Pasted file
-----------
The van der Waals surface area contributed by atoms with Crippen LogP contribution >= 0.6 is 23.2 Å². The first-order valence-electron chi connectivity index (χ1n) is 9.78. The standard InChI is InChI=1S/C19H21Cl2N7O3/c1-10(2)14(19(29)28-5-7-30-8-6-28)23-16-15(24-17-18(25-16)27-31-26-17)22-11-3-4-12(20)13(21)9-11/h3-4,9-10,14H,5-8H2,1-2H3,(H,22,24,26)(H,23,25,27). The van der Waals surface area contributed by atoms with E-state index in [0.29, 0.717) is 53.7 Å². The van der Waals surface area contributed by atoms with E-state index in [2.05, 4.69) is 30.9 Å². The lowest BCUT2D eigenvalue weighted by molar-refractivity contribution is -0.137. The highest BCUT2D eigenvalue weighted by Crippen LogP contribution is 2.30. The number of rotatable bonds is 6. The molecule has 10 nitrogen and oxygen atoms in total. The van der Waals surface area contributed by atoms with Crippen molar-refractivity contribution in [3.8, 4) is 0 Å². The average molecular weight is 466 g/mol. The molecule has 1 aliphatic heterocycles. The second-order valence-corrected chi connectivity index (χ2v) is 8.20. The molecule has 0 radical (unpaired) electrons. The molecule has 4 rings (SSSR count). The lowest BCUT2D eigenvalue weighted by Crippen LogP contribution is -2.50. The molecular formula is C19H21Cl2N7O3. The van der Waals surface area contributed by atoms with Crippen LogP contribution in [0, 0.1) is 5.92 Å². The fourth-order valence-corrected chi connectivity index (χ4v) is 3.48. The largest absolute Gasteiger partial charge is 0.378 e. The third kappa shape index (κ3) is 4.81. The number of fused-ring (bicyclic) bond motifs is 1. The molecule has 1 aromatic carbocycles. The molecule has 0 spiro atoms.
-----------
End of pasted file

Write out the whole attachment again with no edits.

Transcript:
The van der Waals surface area contributed by atoms with Crippen LogP contribution >= 0.6 is 23.2 Å². The first-order valence-electron chi connectivity index (χ1n) is 9.78. The standard InChI is InChI=1S/C19H21Cl2N7O3/c1-10(2)14(19(29)28-5-7-30-8-6-28)23-16-15(24-17-18(25-16)27-31-26-17)22-11-3-4-12(20)13(21)9-11/h3-4,9-10,14H,5-8H2,1-2H3,(H,22,24,26)(H,23,25,27). The van der Waals surface area contributed by atoms with E-state index in [0.29, 0.717) is 53.7 Å². The van der Waals surface area contributed by atoms with E-state index in [2.05, 4.69) is 30.9 Å². The lowest BCUT2D eigenvalue weighted by molar-refractivity contribution is -0.137. The highest BCUT2D eigenvalue weighted by Crippen LogP contribution is 2.30. The number of rotatable bonds is 6. The molecule has 10 nitrogen and oxygen atoms in total. The van der Waals surface area contributed by atoms with Crippen molar-refractivity contribution in [3.8, 4) is 0 Å². The average molecular weight is 466 g/mol. The molecule has 1 aliphatic heterocycles. The second-order valence-corrected chi connectivity index (χ2v) is 8.20. The molecule has 0 radical (unpaired) electrons. The molecule has 4 rings (SSSR count). The lowest BCUT2D eigenvalue weighted by Crippen LogP contribution is -2.50. The molecular formula is C19H21Cl2N7O3. The van der Waals surface area contributed by atoms with Crippen LogP contribution in [0, 0.1) is 5.92 Å². The fourth-order valence-corrected chi connectivity index (χ4v) is 3.48. The largest absolute Gasteiger partial charge is 0.378 e. The third kappa shape index (κ3) is 4.81. The number of fused-ring (bicyclic) bond motifs is 1. The molecule has 1 aromatic carbocycles. The molecule has 0 spiro atoms.